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Marine Management Organisation defeats legal challenge over licence decision

The Marine Management Organisation has defeated a High Court challenge brought over its decision to grant a marine licence relating to development in Brighton Marina.

In Powell v The Marine Management Organisation [2017] EWHC 1491 Mr Justice Holgate concluded that the MMO had fulfilled its obligation under section 69(1) of Marine and Coastal Access Act 2009 (the 2009 Act) "admirably".

A local resident had sought to challenge the way in which the MMO reached its decision in February 2016 to grant a marine licence for phase 2 of the development under section 71 of the 2009 Act.

The claimant’s legal team argued that the MMO had acted unlawfully in giving consent to the Brighton Marina Company Limited whose subsidiary, the Outer Harbour Development Company Partnership LLP, is carrying out the development.

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In particular they argued that the MMO had failed to consider whether phase 2 of the Brighton Marina development would amount to an actionable interference with public rights of navigation.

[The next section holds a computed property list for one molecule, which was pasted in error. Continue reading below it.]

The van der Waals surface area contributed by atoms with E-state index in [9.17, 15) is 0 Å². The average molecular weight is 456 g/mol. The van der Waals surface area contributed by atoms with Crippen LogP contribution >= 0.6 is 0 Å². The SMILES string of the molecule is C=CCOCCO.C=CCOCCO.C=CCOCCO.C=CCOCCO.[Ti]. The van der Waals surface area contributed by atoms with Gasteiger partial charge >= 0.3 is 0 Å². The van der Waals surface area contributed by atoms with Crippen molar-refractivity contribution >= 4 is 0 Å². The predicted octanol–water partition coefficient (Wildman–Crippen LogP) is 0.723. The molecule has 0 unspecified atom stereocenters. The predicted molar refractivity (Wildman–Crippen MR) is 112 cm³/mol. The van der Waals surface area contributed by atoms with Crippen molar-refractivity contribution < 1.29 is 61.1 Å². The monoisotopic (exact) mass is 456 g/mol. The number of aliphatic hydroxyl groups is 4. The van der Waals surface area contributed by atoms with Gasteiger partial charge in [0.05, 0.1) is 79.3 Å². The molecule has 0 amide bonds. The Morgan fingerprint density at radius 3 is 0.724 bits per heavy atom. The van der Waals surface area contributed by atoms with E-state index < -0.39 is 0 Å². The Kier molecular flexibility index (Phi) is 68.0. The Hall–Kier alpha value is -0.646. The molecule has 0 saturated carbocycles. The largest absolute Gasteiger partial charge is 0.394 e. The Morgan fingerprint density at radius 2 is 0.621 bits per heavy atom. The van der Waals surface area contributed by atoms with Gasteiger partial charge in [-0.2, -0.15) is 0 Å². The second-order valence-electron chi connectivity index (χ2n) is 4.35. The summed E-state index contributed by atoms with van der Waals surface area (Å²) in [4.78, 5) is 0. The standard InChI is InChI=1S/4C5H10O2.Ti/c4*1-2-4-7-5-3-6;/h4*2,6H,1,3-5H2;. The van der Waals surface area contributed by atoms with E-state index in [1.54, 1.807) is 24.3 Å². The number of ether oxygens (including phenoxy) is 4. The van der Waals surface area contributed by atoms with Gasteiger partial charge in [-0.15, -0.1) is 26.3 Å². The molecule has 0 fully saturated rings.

They also claimed that in instances where works unlawfully interfere with public rights of navigation the MMO is not empowered to issue a marine licence unless a harbour revision was also made, extinguishing public navigation rights or permitting interference with the same.

Mr Justice Holgate stated that “the claimant’s argument involves a fundamental misunderstanding of MCAA 2009, and of section 69(1) in particular” and he had reached the “firm conclusion” that it had to be rejected.

The judge also found that the MMO had gone to “substantial lengths to collect evidence on the relevant navigation issues” and “had consulted and re-consulted on the relatively narrow points raised by the claimant”.

Mr Justice Holgate said the MMO’s decision that the proposed activities would not interfere with navigation or safety of navigation in the entrance to the marina so as to justify refusing the application was a correct application of the relevant legislation.

The judge also said “there was no statutory requirement, or any need, to consider whether the effect on public rights of navigation would also be actionable”.

Mr Justice Holgate declined to grant permission to appeal.

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